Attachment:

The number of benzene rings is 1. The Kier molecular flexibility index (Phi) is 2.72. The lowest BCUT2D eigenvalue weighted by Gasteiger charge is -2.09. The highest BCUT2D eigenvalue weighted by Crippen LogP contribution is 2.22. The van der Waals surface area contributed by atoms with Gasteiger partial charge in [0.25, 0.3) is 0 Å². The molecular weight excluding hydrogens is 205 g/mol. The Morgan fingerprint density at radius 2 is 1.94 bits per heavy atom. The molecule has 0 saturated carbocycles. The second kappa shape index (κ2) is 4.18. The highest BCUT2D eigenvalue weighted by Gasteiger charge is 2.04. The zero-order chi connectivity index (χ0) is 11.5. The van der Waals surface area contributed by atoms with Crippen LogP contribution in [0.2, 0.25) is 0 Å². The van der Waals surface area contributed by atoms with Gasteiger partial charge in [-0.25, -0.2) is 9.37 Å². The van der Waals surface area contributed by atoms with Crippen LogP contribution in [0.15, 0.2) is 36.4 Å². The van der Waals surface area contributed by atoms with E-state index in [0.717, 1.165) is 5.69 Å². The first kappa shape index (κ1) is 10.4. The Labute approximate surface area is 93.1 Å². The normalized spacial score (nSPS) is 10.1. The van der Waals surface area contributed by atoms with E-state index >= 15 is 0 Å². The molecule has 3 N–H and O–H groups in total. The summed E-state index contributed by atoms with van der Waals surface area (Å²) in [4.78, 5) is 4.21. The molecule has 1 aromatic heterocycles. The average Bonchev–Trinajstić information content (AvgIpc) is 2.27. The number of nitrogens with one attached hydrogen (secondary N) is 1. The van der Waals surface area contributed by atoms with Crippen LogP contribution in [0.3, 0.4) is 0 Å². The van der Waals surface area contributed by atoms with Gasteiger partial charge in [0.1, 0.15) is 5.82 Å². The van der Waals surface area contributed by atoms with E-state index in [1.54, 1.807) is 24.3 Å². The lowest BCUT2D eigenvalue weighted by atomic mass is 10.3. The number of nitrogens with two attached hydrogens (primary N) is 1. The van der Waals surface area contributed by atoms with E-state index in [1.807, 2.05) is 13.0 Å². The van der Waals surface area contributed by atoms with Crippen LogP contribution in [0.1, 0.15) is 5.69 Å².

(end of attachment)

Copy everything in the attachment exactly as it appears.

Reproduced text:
The number of benzene rings is 1. The Kier molecular flexibility index (Phi) is 2.72. The lowest BCUT2D eigenvalue weighted by Gasteiger charge is -2.09. The highest BCUT2D eigenvalue weighted by Crippen LogP contribution is 2.22. The van der Waals surface area contributed by atoms with Gasteiger partial charge in [0.25, 0.3) is 0 Å². The molecular weight excluding hydrogens is 205 g/mol. The Morgan fingerprint density at radius 2 is 1.94 bits per heavy atom. The molecule has 0 saturated carbocycles. The second kappa shape index (κ2) is 4.18. The highest BCUT2D eigenvalue weighted by Gasteiger charge is 2.04. The zero-order chi connectivity index (χ0) is 11.5. The van der Waals surface area contributed by atoms with Crippen LogP contribution in [0.2, 0.25) is 0 Å². The van der Waals surface area contributed by atoms with Gasteiger partial charge in [-0.25, -0.2) is 9.37 Å². The van der Waals surface area contributed by atoms with Crippen LogP contribution in [0.15, 0.2) is 36.4 Å². The van der Waals surface area contributed by atoms with E-state index in [0.717, 1.165) is 5.69 Å². The first kappa shape index (κ1) is 10.4. The Labute approximate surface area is 93.1 Å². The normalized spacial score (nSPS) is 10.1. The van der Waals surface area contributed by atoms with E-state index >= 15 is 0 Å². The molecule has 3 N–H and O–H groups in total. The summed E-state index contributed by atoms with van der Waals surface area (Å²) in [4.78, 5) is 4.21. The molecule has 1 aromatic heterocycles. The average Bonchev–Trinajstić information content (AvgIpc) is 2.27. The number of nitrogens with one attached hydrogen (secondary N) is 1. The van der Waals surface area contributed by atoms with Crippen LogP contribution in [0.3, 0.4) is 0 Å². The van der Waals surface area contributed by atoms with Gasteiger partial charge in [0.1, 0.15) is 5.82 Å². The van der Waals surface area contributed by atoms with E-state index in [1.54, 1.807) is 24.3 Å². The lowest BCUT2D eigenvalue weighted by atomic mass is 10.3. The number of nitrogens with two attached hydrogens (primary N) is 1. The van der Waals surface area contributed by atoms with E-state index in [1.807, 2.05) is 13.0 Å². The van der Waals surface area contributed by atoms with Crippen LogP contribution in [0.1, 0.15) is 5.69 Å².